YX8018 solar led light - adaptable to li-ion?

Thread Starter

Grum

Joined Apr 30, 2018
41
Hi all - I have a row of these cheap solar garden led light alongside a path that is mostly in the shade, so the batteries very seldom charge sufficiently to give more than about 30 minutes of light at dusk, and are completely exhausted by the time it really gets dark and we could actually benefit from them!
I am thinking about attempting to wire them all to a common 1S3P 18650 li-lion power pack in my shed, which would in turn be charged from a much better placed solar panel via a ‘proper’ charge controller.
So I am guessing the easy part is simply removing the batteries from the lights, and wiring them to the li-ion pack instead. My question is whether I should be leaving the remainder of the circuit as is, but regulating the input voltage down to 1.5v at each light, or can the YX8018 operate from a 3-4.2v supply without releasing the magic smoke, and if so, should I replace the inductor (between Vcc and LX pins) with a current limiting resistor instead?
Any thoughts, or alternative solutions with the emphasis on cheap (I.e. as close to free as is practical), and minimally invasive. Given that the lights were only $2 each, spending $$ on a solution kind of defeats the object of the exercise really.
TIA
Grum
 

MisterBill2

Joined Jan 23, 2018
11,900
The simple work-around will be to put two of the garden lights in series so that the required voltage is twice as much. Then it will be pairs pf the lights, a bit more complex in wiring but not requiring any extra regulation. It may also be that the lights can keep their internal batteries and simply those batteries be charged in series from the higher voltage solar panel. It will require more complex wiring but no extra electronics, although still a charge controller from the solar cell array.
 

Alec_t

Joined Sep 17, 2013
12,817
The simple work-around will be to put two of the garden lights in series
I doubt it would be that simple. Those garden lights typically have an internal blob which both detects the light/dark threshold and controls a boost converter for raising the cell voltage to ~3V for the LED. Or did you mean connect directly to the LEDs and cut out the detector/converter?
 

Thread Starter

Grum

Joined Apr 30, 2018
41
Those garden lights typically have an internal blob…
No blob in this case Alec_t, it is wired exactly as per the (corrected) example diagram in the data sheet - see attached. So, maybe it is as ‘simple’ as stringing two together - not that I pretend to quite understand how that could work…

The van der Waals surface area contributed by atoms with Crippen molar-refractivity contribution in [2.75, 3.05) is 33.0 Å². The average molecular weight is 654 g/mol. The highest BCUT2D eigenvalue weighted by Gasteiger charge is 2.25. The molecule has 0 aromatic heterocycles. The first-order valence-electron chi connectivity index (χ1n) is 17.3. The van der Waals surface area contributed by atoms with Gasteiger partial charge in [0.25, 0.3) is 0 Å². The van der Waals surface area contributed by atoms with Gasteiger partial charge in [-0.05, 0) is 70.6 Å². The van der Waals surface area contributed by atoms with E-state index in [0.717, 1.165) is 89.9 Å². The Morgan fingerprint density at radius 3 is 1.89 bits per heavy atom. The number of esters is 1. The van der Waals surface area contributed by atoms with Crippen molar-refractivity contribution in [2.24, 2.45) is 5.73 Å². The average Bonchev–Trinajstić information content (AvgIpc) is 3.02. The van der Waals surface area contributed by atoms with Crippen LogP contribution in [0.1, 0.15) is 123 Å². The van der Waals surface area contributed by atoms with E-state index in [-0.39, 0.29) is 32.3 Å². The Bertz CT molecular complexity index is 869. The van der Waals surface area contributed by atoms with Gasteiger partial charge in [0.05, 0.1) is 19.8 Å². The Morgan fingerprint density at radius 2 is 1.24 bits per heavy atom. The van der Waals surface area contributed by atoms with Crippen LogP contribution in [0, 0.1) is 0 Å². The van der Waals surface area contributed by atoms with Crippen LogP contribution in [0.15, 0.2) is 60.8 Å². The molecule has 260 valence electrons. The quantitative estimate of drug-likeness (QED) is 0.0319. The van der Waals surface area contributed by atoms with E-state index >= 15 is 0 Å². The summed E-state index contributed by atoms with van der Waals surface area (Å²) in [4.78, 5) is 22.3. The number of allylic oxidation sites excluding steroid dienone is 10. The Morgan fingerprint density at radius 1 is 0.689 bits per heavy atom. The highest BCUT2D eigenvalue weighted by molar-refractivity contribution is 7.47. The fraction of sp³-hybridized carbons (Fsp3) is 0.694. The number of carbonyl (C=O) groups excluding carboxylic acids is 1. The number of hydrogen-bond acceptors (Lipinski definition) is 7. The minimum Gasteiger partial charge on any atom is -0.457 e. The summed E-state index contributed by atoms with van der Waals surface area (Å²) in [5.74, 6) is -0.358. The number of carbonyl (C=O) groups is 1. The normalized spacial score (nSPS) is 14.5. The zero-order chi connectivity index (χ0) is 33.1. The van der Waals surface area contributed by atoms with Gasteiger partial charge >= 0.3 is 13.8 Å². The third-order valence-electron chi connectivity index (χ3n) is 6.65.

5298B732-241E-4C18-9737-6C08023CC75F.jpeg
 

Thread Starter

Grum

Joined Apr 30, 2018
41
The simple work-around will be to put two of the garden lights in series…
LOL - MisterBill2, you credit me with a lot more than I have in the knowledge area…. I’ve attached a circuit diagram that shows one lamp… can you explain how connecting two of them in series might look? Connecting them in parallel I can visualise, but in series has got me stumped.
B200BDC8-4479-4485-97B3-B6E906C89E9E.jpeg
 

Thread Starter

Grum

Joined Apr 30, 2018
41
That YX chip is the 'blob' I was referring to. Some lamps have a circuit-on-board blob instead of a pinned rectangular chip.
Aha - now I understand… I guess that just because it has a device number on it, unless you can actually get a schematic of the device operation, then it might just as well be an anonymous blob…
 

MisterBill2

Joined Jan 23, 2018
11,900
OK, I should have been much more specific. I meant to put the battery connections in series, possibly even with the original battery still in place. An external power source will then not only be stabilized by the internal battery, it will also charge that battery. So adding external power by that means can be safe and effective, in addition to costing much less.
To answer the question in post #6, about the series connection, first visualize a second copy of the circuit shown.
Then, from the positive terminal of the solar cell package, a wire to the positive terminal of the first circuit, leaving all internal connections unchanged. Next, another wire connected to the negative terminal of that battery in the first circuit to the positive terminal of the battery in the second circuit. Finally, a wire from the negative terminal of the battery in the second circuit to the negative terminal of the solar cell package. This is a series connection. The voltage from the solar cell array will be divided between the two batteries, hopefully fairly equally.
If it happens that the rated output of the array is six volts, then there will need to be four light devices in the series string instead of two.
 
Last edited:

Ya’akov

Joined Jan 27, 2019
5,666